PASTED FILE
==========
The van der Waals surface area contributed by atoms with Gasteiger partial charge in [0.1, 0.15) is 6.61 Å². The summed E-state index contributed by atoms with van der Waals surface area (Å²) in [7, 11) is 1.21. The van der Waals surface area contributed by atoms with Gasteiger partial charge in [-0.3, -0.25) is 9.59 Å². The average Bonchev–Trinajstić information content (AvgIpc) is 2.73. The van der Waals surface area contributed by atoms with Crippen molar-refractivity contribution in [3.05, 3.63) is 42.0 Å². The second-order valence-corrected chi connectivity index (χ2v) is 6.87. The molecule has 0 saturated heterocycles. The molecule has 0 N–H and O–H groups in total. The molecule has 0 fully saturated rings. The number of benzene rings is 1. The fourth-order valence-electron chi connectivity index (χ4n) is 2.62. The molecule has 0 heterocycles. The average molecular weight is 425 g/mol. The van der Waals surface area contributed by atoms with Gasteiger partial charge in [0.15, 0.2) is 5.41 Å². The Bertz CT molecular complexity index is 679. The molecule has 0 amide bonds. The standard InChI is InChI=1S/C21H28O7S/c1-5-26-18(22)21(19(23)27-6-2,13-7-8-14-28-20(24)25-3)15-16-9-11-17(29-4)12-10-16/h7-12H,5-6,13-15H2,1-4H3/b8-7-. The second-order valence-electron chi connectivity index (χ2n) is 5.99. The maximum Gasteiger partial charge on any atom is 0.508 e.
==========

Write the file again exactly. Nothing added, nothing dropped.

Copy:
The van der Waals surface area contributed by atoms with Gasteiger partial charge in [0.1, 0.15) is 6.61 Å². The summed E-state index contributed by atoms with van der Waals surface area (Å²) in [7, 11) is 1.21. The van der Waals surface area contributed by atoms with Gasteiger partial charge in [-0.3, -0.25) is 9.59 Å². The average Bonchev–Trinajstić information content (AvgIpc) is 2.73. The van der Waals surface area contributed by atoms with Crippen molar-refractivity contribution in [3.05, 3.63) is 42.0 Å². The second-order valence-corrected chi connectivity index (χ2v) is 6.87. The molecule has 0 saturated heterocycles. The molecule has 0 N–H and O–H groups in total. The molecule has 0 fully saturated rings. The number of benzene rings is 1. The fourth-order valence-electron chi connectivity index (χ4n) is 2.62. The molecule has 0 heterocycles. The average molecular weight is 425 g/mol. The van der Waals surface area contributed by atoms with Gasteiger partial charge in [0.15, 0.2) is 5.41 Å². The Bertz CT molecular complexity index is 679. The molecule has 0 amide bonds. The standard InChI is InChI=1S/C21H28O7S/c1-5-26-18(22)21(19(23)27-6-2,13-7-8-14-28-20(24)25-3)15-16-9-11-17(29-4)12-10-16/h7-12H,5-6,13-15H2,1-4H3/b8-7-. The second-order valence-electron chi connectivity index (χ2n) is 5.99. The maximum Gasteiger partial charge on any atom is 0.508 e.